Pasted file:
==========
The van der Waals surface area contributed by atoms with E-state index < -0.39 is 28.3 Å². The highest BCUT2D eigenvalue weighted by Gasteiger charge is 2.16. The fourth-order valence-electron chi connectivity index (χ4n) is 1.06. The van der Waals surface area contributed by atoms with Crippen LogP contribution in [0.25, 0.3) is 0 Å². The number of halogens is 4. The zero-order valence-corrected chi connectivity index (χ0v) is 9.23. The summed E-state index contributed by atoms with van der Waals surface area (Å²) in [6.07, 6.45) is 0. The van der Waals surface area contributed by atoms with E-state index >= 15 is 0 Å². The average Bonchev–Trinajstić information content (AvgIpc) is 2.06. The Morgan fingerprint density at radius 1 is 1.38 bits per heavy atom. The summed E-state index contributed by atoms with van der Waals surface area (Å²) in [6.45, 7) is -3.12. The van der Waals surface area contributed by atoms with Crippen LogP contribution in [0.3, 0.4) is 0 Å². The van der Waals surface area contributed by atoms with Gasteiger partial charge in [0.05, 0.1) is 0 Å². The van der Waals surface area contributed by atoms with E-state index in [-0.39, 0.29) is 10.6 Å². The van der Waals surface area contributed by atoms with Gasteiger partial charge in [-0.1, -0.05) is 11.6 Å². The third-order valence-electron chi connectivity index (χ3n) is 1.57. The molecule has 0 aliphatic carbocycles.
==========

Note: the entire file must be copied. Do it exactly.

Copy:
The van der Waals surface area contributed by atoms with E-state index < -0.39 is 28.3 Å². The highest BCUT2D eigenvalue weighted by Gasteiger charge is 2.16. The fourth-order valence-electron chi connectivity index (χ4n) is 1.06. The van der Waals surface area contributed by atoms with Crippen LogP contribution in [0.25, 0.3) is 0 Å². The number of halogens is 4. The zero-order valence-corrected chi connectivity index (χ0v) is 9.23. The summed E-state index contributed by atoms with van der Waals surface area (Å²) in [6.07, 6.45) is 0. The van der Waals surface area contributed by atoms with E-state index >= 15 is 0 Å². The average Bonchev–Trinajstić information content (AvgIpc) is 2.06. The Morgan fingerprint density at radius 1 is 1.38 bits per heavy atom. The summed E-state index contributed by atoms with van der Waals surface area (Å²) in [6.45, 7) is -3.12. The van der Waals surface area contributed by atoms with Crippen LogP contribution in [0.3, 0.4) is 0 Å². The van der Waals surface area contributed by atoms with Gasteiger partial charge in [0.05, 0.1) is 0 Å². The van der Waals surface area contributed by atoms with E-state index in [-0.39, 0.29) is 10.6 Å². The van der Waals surface area contributed by atoms with Gasteiger partial charge in [-0.1, -0.05) is 11.6 Å². The third-order valence-electron chi connectivity index (χ3n) is 1.57. The molecule has 0 aliphatic carbocycles.